3. but it looked pretty clear it wasn’t Vettel’s fault

        It looked pretty clear from Vettel’s onboard that it was at least partial Vettel’s fault, which is what the stewards found also (and they have all the telemetry they dont need to rely on onboards at all).

        1. Funny, I specifically remember the stewards saying no one was at fault. But you obviously seem to have a better view on the matter.

        2. Please take a look yourself before relying on “internet FIA telemetry”. You haven’t seen any telemetry so don’t believe everythin you read. Turning left on a left turn? What’s wrong with that. Trust your eyes. Look the onboard video from the following car and return to share your thoughts.

    4. There was an interesting discussion about this in the roundup comments

      Sorry, to be clear I meant about reporting things for them to be investigated

    5. Connelly is such a joke!

    6. This ties in well with what Charlie said in the driver’s briefing video of Malaysian grand prix where he openly admitted that he depends on drivers and teams reporting incidents to him rather than he looking for incidents himself.

      1. However when it involves an incident like that, it’s something that he’ll be looking at and would’ve clearly seen that Seb took the wheel.

        1. Yeah big conspiracy going on. Nobody thought it worth ratting on SV/Ferrari and ensuring he got a mere reprimand like was last administered in 2014 in spite of others doing it since then. Or were you hoping for the absent imaginary race ban(s) from his tap on LH that can only mean SV/FIA favouritism and that still keep you up at night?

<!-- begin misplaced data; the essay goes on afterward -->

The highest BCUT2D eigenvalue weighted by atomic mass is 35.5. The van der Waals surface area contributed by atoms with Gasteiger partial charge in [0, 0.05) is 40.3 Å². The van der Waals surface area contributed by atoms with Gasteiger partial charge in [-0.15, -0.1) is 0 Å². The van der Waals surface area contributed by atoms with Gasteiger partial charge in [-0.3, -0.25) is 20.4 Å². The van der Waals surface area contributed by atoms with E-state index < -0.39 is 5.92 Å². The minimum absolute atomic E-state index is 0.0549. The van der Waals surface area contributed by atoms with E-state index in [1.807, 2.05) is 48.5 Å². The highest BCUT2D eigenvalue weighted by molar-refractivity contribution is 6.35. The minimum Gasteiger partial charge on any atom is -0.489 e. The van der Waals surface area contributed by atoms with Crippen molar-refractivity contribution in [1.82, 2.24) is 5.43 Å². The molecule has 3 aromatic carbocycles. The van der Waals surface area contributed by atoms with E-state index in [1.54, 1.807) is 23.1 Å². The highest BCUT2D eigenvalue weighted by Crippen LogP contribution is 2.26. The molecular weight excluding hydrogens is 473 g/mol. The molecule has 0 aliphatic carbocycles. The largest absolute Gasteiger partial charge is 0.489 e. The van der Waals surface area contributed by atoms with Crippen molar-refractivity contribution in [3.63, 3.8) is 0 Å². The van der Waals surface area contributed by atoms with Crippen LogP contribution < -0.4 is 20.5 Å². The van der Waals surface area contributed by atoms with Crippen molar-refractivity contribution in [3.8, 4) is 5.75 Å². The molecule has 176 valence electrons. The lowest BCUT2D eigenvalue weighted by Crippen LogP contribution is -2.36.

1. Lewis leading the championship, go ahead and be mad at that.

            1. No I’m fine with it. Not a fan, but it is what it is. Haven’t had a driver I’m passionate about since JV, but if anyone comes close for me now it’s ultra-exciting Max.

            2. Rosberg beating his team mate to win the Championship, go ahead and make excuses.

            3. In a car he should have been leading with since Australia…

              Try something better next time.

            4. dbHenry he beat Derek Daly :p

        2. However when it involves an incident like that, it’s something that he’ll be looking at and would’ve clearly seen that Seb took the wheel.

          Absolutely. Given the paucity of onboard and trackside images the stewards will have been looking at all the video evidence, including removal of the steering wheel that occurred very soon after the incident. It’s like the stewards didn’t want to penalise Vettel, or more likely Ferrari, imagine? I never saw that guv, also didn’t see Seb ride back on the Sauber either, perhaps the medical car refused him a perfectly safe lift? /sarc/

          1. They might simply have deemed that since the race was over there was no urgency to clear the car and remove a local yellow or even a vsc or actual safety car asap so they could get back to racing. Thus no urgency to have a steering wheel there when they weren’t going to be able to push the car off anyway and would be in no hurry to deal with the stricken car.